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Hugh Masekela reveals his Zimbabwean roots

by Jonathan Mbiriyamveka
17 Sep 2014 at 07:52hrs | Views

SOUTH Africa music legend Hugh "Bra Hugh" Masekela has revealed his Zimbabwean origins indicating that his grandfather travelled to South Africa a long time ago.

Speaking on Star FM's popular Breakfast Show hosted by Comfort Mbofana yesterday, Masekela said he was originally from Zimbabwe and a Karanga.

"I was born in Witbank but my great grandfather came from greater Zimbabwe. Our real surname is Munyepawu, we are Karangas. We were adopted by the Batogwas numeric people in the Limpopo Province in the mid 19th century.

"My great grandfather was a Lutheran evangelist so he came with some German missionaries to convert the Tsongas, Ndebeles and Vendas.

"The Munyepawu were chief agriculturists at the time and we had to look for fertile land (which) is masekela. That is how we became Masekela. So coming to Zimbabwe is like (coming to my) spiritual home. That is why I'm always here," Masekela explained.

Asked what he learnt in his music career spanning over 50 albums, Bra Hugh said Africans should be proud of their heritage.
"I think the thing that has made me get recognition internationally is because I'm a child of heritage. I dip from the heritage pond and if you look at any African artiste who is known internationally…whether it's Salif Keita, Angelique Kidjo, Miriam Makeba, Oliver Mtukudzi, Lady Smith Black Mambazo, or Mori Kante, ..they are all known because they come from a traditional background… because they are themselves," he said.

Bra Hugh, however, emphasised the need to preserve the African heritage so that other cultures can learn from it. He said he feared the African heritage would be long forgotten by future generations such that Africans would lose their identity.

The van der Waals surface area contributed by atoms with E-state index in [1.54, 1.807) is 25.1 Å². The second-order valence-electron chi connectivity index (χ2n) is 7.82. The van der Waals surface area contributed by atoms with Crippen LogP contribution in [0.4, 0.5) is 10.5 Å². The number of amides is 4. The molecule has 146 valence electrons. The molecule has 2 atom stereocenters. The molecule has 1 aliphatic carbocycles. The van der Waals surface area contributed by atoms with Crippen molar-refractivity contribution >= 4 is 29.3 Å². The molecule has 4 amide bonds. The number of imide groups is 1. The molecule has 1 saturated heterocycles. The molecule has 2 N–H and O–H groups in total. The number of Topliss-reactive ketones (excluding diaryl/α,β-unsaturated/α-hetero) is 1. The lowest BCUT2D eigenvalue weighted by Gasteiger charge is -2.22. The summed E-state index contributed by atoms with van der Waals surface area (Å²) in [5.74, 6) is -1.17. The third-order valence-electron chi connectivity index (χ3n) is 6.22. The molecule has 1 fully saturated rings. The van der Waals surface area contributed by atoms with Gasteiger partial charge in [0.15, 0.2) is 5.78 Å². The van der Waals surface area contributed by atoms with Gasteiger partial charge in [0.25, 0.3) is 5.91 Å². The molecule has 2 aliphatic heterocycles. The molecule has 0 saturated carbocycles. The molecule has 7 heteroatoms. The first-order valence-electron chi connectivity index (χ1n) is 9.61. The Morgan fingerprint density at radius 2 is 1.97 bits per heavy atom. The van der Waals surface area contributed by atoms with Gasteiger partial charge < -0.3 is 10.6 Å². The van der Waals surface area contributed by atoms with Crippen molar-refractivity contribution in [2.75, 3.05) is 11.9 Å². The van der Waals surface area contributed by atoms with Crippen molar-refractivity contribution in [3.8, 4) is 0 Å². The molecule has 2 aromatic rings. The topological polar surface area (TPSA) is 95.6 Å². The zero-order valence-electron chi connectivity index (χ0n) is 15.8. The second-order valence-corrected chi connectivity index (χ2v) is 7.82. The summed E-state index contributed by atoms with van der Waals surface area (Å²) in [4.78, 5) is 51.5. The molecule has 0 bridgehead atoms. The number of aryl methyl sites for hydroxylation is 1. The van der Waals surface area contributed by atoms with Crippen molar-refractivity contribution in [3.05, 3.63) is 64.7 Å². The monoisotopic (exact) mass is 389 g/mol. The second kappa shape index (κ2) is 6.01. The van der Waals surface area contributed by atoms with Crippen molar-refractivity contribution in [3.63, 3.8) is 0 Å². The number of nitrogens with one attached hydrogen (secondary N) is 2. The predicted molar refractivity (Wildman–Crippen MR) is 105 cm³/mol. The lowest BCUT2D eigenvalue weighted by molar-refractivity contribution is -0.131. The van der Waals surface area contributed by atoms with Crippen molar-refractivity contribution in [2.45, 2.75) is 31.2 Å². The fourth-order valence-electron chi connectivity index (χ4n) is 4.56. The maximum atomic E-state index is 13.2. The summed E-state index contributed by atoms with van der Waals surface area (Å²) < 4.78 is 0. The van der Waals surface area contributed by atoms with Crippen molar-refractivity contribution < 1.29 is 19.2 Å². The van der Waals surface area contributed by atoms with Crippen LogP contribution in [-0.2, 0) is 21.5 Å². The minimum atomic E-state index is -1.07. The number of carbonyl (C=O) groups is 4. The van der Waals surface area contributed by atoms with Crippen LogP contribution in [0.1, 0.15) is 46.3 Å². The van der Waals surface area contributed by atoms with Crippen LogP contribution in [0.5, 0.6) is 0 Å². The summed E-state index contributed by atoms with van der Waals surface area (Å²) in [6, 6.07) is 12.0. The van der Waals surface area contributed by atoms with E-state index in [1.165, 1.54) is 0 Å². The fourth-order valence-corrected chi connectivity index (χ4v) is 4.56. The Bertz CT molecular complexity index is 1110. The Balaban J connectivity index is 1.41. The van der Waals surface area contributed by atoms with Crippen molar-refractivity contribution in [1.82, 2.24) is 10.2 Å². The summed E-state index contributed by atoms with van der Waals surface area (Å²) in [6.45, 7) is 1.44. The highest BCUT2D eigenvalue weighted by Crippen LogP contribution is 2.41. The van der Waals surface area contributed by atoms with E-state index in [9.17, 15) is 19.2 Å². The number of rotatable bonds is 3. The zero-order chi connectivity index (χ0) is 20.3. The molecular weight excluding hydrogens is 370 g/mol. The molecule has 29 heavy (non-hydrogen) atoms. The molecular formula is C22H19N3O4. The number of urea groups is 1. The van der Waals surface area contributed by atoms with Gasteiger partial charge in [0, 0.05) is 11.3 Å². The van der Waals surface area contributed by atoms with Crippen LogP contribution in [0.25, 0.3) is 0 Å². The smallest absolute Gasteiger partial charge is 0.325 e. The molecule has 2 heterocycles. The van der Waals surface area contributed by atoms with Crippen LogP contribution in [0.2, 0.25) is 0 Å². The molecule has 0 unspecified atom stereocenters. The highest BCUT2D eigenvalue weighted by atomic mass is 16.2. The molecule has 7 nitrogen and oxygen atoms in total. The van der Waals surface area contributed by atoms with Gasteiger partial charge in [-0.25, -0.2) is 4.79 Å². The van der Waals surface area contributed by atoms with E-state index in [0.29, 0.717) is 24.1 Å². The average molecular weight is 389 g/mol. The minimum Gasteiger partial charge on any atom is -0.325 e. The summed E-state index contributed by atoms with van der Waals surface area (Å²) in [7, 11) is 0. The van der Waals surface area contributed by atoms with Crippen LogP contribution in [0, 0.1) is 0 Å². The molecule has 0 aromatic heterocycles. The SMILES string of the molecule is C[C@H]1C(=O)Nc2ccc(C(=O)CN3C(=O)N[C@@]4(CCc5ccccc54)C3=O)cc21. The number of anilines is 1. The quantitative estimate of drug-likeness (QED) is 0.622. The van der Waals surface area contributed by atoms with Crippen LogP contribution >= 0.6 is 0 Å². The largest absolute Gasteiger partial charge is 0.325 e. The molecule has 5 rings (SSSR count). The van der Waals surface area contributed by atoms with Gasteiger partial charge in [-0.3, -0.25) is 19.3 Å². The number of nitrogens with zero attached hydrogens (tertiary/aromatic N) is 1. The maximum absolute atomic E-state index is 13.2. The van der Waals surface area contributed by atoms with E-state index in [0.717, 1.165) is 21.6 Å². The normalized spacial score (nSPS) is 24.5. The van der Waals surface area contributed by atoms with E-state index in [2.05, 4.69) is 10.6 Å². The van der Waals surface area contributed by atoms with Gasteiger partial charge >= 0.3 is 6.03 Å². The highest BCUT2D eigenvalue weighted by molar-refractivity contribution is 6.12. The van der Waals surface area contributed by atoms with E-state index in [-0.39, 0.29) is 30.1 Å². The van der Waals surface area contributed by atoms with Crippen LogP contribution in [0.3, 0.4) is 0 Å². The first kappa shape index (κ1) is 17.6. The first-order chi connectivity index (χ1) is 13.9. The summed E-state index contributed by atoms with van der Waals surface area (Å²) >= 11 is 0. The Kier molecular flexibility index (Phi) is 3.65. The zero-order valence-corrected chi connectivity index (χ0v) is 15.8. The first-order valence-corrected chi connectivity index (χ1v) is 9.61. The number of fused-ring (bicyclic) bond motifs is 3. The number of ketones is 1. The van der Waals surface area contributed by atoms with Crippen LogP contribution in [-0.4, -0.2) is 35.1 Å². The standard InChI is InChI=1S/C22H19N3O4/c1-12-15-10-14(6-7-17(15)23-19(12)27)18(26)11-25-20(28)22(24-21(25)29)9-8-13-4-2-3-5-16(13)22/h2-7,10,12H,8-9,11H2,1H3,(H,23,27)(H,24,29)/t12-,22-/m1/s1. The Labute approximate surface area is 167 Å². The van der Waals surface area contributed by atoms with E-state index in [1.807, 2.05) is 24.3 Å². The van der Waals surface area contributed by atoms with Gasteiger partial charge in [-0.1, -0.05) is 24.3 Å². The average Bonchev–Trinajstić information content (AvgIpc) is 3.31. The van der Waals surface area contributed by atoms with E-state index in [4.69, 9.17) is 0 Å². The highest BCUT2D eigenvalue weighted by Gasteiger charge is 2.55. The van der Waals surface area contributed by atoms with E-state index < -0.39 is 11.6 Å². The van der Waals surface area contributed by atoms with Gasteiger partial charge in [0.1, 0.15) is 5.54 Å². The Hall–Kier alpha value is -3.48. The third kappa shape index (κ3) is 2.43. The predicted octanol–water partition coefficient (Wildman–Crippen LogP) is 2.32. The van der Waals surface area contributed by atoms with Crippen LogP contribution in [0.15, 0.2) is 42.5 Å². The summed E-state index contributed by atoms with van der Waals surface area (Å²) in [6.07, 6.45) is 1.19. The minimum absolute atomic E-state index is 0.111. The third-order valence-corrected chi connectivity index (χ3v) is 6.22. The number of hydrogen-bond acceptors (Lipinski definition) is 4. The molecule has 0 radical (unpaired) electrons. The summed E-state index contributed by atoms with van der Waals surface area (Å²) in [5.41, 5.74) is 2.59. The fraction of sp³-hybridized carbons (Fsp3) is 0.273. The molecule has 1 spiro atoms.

"I fear for my grandchildren that when asked a few decades from now who they are, they are probably going to say we used to be Africans long ago and it sounds like a joke.

"It's a reality and there is no society that has more amazing content and diverse content than the African society internationally but we shun it," he said.

Bra Hugh has been in Harare for the past week where he among other things recorded with a new female mbira group yet to be named. He also visited the burial site of one of his old friends Dumisani Maraire.

Brah Hugh first met Maraire in the 1970s in the United States where the late mbira guru performed and taught music at Washington State University and Olympia close to Los Angeles where Bra Hugh lived.

The two became bosom buddies such that Dumi would slaughter a goat for Bra Hugh whenever he visited before they play mbira music.

Bra Hugh also said that he was working towards establishing an international trust that would be open to all those who want to preserve the African heritage. He, however, vowed not to collaborate with hip-hop artistes saying he wanted to preserve his own identity.

Source - Chronicle